Sustainable Fashion

The Run-Down on Sustainable Clothing


Liz Jones

Clothes, like those in the photo, are increasingly making up large portions of items being thrown away. With the increase of cheap clothing and of family incomes, many are buying and trashing more clothes than ever.

Liz Jones, Content Manager

Fashion and sustainability are two of my passions. However, the news has pretty much clarified that the two subjects are often contradictory. This makes it really hard for me to reconcile both of these passions. It is hard to be fashionable and sustainable, but it can be done. The articles “The Lazy Girl’s Guide To Sustainable Fashion” from Elle magazine and “How to Shop Sustainably in 7 Simple Ways, According to an Eco-friendly Fashion Campaigner” from the online publisher, The Independent, helped inspire this article and some of the ideas presented.

When most people think of shopping sustainably, they think of buying trendy, sustainable clothes online that cost over $100. These clothes are typically pretty great for the environment and are made with more ethical practices. This technique also still creates new clothes that eventually make their way to the landfill anyways. Obviously, there are some things that should be bought new and it is not evil to buy something new, but not everything needs to be bought new. Buying things online also increases carbon emissions, but there are many companies that work to counter-act the carbon emissions they create delivering packages. This is one way to be more sustainable, but there are other more accessible ways that are easier on budgets.

Thrifting is great for the environment and for budgeting. Buying secondhand clothes helps keep tons of clothing out of the landfills. Fast fashion is a major cause of landfills filling up faster than ever before. When people buy clothes second-hand, it helps keep those clothes out of the landfill and it also stops more clothes from being made. Personally, I always thrift shop. Most of my clothes are second-hand, a lot of my furniture and home decor is as well.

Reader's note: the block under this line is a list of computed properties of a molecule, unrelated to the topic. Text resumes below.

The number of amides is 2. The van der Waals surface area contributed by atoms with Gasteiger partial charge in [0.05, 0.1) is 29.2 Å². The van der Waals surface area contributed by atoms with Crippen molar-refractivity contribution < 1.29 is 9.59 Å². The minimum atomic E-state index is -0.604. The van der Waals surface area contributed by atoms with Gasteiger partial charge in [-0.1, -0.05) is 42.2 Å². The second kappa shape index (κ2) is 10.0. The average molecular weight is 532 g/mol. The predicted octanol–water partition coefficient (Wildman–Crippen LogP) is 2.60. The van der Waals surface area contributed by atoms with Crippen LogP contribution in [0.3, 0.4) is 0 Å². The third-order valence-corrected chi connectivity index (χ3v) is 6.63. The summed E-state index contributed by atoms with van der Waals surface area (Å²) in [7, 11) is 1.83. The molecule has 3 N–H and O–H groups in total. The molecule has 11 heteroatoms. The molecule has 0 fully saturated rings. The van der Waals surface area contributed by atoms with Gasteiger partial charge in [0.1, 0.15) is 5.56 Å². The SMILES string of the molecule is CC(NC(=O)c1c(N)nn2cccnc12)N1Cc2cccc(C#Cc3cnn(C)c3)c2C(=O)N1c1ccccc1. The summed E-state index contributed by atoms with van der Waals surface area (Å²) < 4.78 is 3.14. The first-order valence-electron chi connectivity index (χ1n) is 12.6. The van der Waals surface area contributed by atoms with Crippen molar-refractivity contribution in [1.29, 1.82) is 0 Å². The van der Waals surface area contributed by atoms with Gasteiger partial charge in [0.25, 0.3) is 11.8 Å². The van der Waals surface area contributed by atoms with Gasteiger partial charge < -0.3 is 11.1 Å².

As I type this, three out of the four clothing pieces I am wearing are from a thrift store. I could afford to buy things brand new, but there is not much point to when I can find nice clothes for much cheaper, and then save my leftover money for college. Sometimes, I even find brand-new items at the thrift store. This is by far the cheapest way to be sustainable, but it does take some time. Finding good clothes while thrifting can be time-consuming, but it is fun and worth it. It makes shopping into a treasure hunt.

There are also a lot of little things that can make fashion more sustainable. One of the easiest is borrowing or swapping clothes with friends. This doesn’t always work, especially for those with unique body shapes, but many people can borrow clothes easily. This is great because it reduces the need to buy new clothes and helps liven up any wardrobe. Taking good care of clothing is also important while being sustainable. Buying clothing that should last, doesn’t do anything if it isn’t taken care of properly. Knowing how to stain treat and repair clothing can sometimes double its life. Washing clothes less will also help make them last longer. If potential smells are worrying, leaving clothes out in the sun will actually break down the causes of many smells.

The health of the ecosystem is becoming an increasingly pressing issue. While it may not seem like it, individual changes can make a difference if many people are making those changes. They may not be able to fix everything, but it will help heal the ecosystem.